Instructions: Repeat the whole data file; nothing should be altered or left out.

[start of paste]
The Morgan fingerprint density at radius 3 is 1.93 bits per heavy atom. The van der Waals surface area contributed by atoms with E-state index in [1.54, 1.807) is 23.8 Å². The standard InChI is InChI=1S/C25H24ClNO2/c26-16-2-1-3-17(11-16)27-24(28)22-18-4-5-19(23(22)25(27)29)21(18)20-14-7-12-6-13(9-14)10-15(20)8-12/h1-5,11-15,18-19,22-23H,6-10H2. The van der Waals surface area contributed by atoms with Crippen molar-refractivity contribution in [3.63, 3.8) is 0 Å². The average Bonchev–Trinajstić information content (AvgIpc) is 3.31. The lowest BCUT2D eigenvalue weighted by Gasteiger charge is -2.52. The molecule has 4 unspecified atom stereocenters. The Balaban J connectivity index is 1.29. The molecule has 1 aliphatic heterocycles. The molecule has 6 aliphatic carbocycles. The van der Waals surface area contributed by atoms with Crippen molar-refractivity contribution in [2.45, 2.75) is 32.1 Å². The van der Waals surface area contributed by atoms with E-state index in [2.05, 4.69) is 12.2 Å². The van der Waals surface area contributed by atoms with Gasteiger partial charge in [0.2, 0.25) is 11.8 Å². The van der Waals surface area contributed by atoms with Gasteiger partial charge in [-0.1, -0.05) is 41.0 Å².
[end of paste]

The Morgan fingerprint density at radius 3 is 1.93 bits per heavy atom. The van der Waals surface area contributed by atoms with E-state index in [1.54, 1.807) is 23.8 Å². The standard InChI is InChI=1S/C25H24ClNO2/c26-16-2-1-3-17(11-16)27-24(28)22-18-4-5-19(23(22)25(27)29)21(18)20-14-7-12-6-13(9-14)10-15(20)8-12/h1-5,11-15,18-19,22-23H,6-10H2. The van der Waals surface area contributed by atoms with Crippen molar-refractivity contribution in [3.63, 3.8) is 0 Å². The average Bonchev–Trinajstić information content (AvgIpc) is 3.31. The lowest BCUT2D eigenvalue weighted by Gasteiger charge is -2.52. The molecule has 4 unspecified atom stereocenters. The Balaban J connectivity index is 1.29. The molecule has 1 aliphatic heterocycles. The molecule has 6 aliphatic carbocycles. The van der Waals surface area contributed by atoms with Crippen molar-refractivity contribution in [2.45, 2.75) is 32.1 Å². The van der Waals surface area contributed by atoms with E-state index in [2.05, 4.69) is 12.2 Å². The van der Waals surface area contributed by atoms with Gasteiger partial charge in [0.2, 0.25) is 11.8 Å². The van der Waals surface area contributed by atoms with Gasteiger partial charge in [-0.1, -0.05) is 41.0 Å².